Category: Needlesticks

Needlestick Victim Refused Treatment Three Times

A Gosford cleaner was turned away from three separate care centres after suffering a needlestick injury in a public toilet.

David Crisp, 40, was performing cleaning duties in public toilets on Trinity High Street in Fareham when he picked up a piece of tissue paper. Concealed within was a dirty needle, and Mr Crisp unwittingly pricked himself.

Treatment Saga

Immediately seeking the advice of his employer, he was advised to go to Accident & Emergency. But when he arrived at A&E at Queen Alexandra Hospital, Cosham, he was told that he would have to see his GP – ostensibly because it was 2PM and so within General Practice opening hours. However, when his wife rang Brune Medical Centre, Rowner Road, Gosport, she was told that David should go to A & E as that was the protocol for needlestick injuries.

Mr Crisp then tried the Guildhall walk-in Centre in Portsmouth, where staff gave advice but said that they could not treat him.

Attempting to get a clear picture of the suggested procedure, Mr Crisp rang NHS 111 at 7PM, only to be told that the best place to go was A&E.

Eventually, he was seen and treated. He has been given vaccinations and will receive blood tests and boosters over the next year whilst awaiting initial results. But understandably, the delay has caused a great deal of distress.

Mr Crisp said:

‘The whole day was shambolic and it left me feeling very emotional and angry – even several days later. I was concerned about HIV and hepatitis C, worried I could have either of these and that I was delayed treatment. I was turned away from A&E as it was 2pm and was told to see my GP.’

‘After all that I couldn’t believe I was being sent back to the place where it all began,’ said Mr Crisp.
‘What made me angry was I needed treatment quickly but was left waiting several hours instead.’

Even after the event, official NHS protocol for needlestick injuries is not entirely clear. Each care centre believed they were doing the correct thing by redirecting Mr. Crisp, as emphasised by their respective statements after the incident.

A Queen Alexandra Hospital spokesman said:

‘Our needlestick policy is that within working hours patients should visit their employer’s occupational health service or their GP, and out-of-hours should go to the emergency department for a risk assessment and appropriate follow-up.’

Meanwhile a representative of the Guildhall Walk-in Centre stated:

‘The contract we operate under does not permit the team working there to carry out blood tests on patients who are not registered with the centre, unless the GPs have reason to believe the patient has cancer.

‘As a result of this contractual obligation, we refer patients that have been pricked by a potentially dirty needle on to another NHS service for tests.’

Whilst Dr Stuart Morgan, senior partner at the Brune Medical Centre, defended the actions of the practice:

‘It was our firm understanding patients with needlestick injuries should be seen in A&E. We have apologised to the patient for any impression given that we were not willing to see him, and we have been in contact with several NHS services to ensure he has received appropriate treatment.

‘We are entirely satisfied our receptionist did everything she felt appropriate in the circumstances.’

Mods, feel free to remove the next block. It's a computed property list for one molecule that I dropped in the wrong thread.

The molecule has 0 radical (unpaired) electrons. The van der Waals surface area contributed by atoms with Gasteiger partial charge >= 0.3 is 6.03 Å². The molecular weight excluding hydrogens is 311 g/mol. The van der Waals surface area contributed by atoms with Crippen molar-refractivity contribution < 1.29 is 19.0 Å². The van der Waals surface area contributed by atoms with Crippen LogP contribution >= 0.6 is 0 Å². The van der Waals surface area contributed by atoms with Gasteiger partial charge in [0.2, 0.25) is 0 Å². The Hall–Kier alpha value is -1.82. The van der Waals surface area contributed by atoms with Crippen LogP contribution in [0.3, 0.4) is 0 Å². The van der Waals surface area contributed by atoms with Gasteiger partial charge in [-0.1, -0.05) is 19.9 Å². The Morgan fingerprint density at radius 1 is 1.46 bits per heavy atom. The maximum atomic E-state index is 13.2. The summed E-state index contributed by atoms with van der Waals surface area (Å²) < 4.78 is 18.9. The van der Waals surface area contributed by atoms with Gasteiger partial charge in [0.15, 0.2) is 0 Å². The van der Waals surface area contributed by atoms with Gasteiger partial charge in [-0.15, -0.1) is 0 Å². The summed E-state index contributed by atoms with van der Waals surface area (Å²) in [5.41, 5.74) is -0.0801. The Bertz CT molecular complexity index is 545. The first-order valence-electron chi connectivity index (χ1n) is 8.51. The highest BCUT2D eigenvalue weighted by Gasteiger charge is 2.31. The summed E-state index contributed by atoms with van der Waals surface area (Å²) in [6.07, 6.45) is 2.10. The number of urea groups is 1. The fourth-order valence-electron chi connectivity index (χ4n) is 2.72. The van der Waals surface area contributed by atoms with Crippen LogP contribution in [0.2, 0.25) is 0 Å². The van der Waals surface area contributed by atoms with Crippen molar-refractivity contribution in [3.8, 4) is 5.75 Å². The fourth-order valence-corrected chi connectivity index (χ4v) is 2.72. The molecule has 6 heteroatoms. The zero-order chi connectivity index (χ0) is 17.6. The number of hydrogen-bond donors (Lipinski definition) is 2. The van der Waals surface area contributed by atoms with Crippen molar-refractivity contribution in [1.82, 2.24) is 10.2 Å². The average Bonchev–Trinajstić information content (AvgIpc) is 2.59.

A Clinical Commissioning Group is now looking to streamline and homogenise the policies of all practices to ensure that there is no repeat of this type of incident.

If you have been affected by a needlestick injury, don’t hesitate to get in touch with our team for a free consultation. If, like Mr. Crisp, you feel you have been let down by a medical service, then our clinical negligence team can help. Call us on 0800 888 6888 or email [email protected]

Source: Portsmouth News

NHS fined after Nurse develops OCD following needle incident

A trainee nurse from east London has been awarded compensation after she developed a severe form of obsessive compulsive disorder, after being jabbed with a dirty needle whilst working at Whipps Cross Hospital in east London.

What happened?

The 45-year-old was working as a nursing assistant at the London hospital, when she was accidentally pricked in the finger by a dirty needle sticking out of an over-filled bin in an operating theatre.

She was cleared of hepatitis and HIV infection, but developed a severe case of OCD after the incident, and was unable to return to work.

After becoming obsessed with cleanliness, she felt unable to leave her home, and started preventing her children from going out, except to go to school, scrubbing their shoes with bleach when they returned.

Her OCD also lead to the breakdown of her marriage after her condition left her unable to have any physical intimacy with her husband.

What was the outcome?

At Central London County Court, Whipps Cross NHS admitted primary liability and its severe consequences for the nurse, but disputed the amount of compensation she deserved.

However, Judge Edward Bailey held that the nurse ought to be compensated for her incapability to work for five years. She was awarded damages for five years of pain, suffering and loss of earning totaling a large sum of


Judge Bailey said:

“I am quite satisfied that her continued absence from work
after her accident was as a result of the injury she
received and her – albeit excessive –
psychological reaction to it.”

“The average person, armed with normal fortitude, would have
been able to get on with his or her life, no doubt
making a firm mental note to be more careful
of the sharps bin.

“Unfortunately, Mrs Tobbal was unable to get on in this way.
She suffered from what can only be described
as an eggshell psychology.”

If you have been affected by an accident at work, and you would like expert advice, contact Hampson Hughes Solicitors today on 0800 888 6888 or email [email protected]

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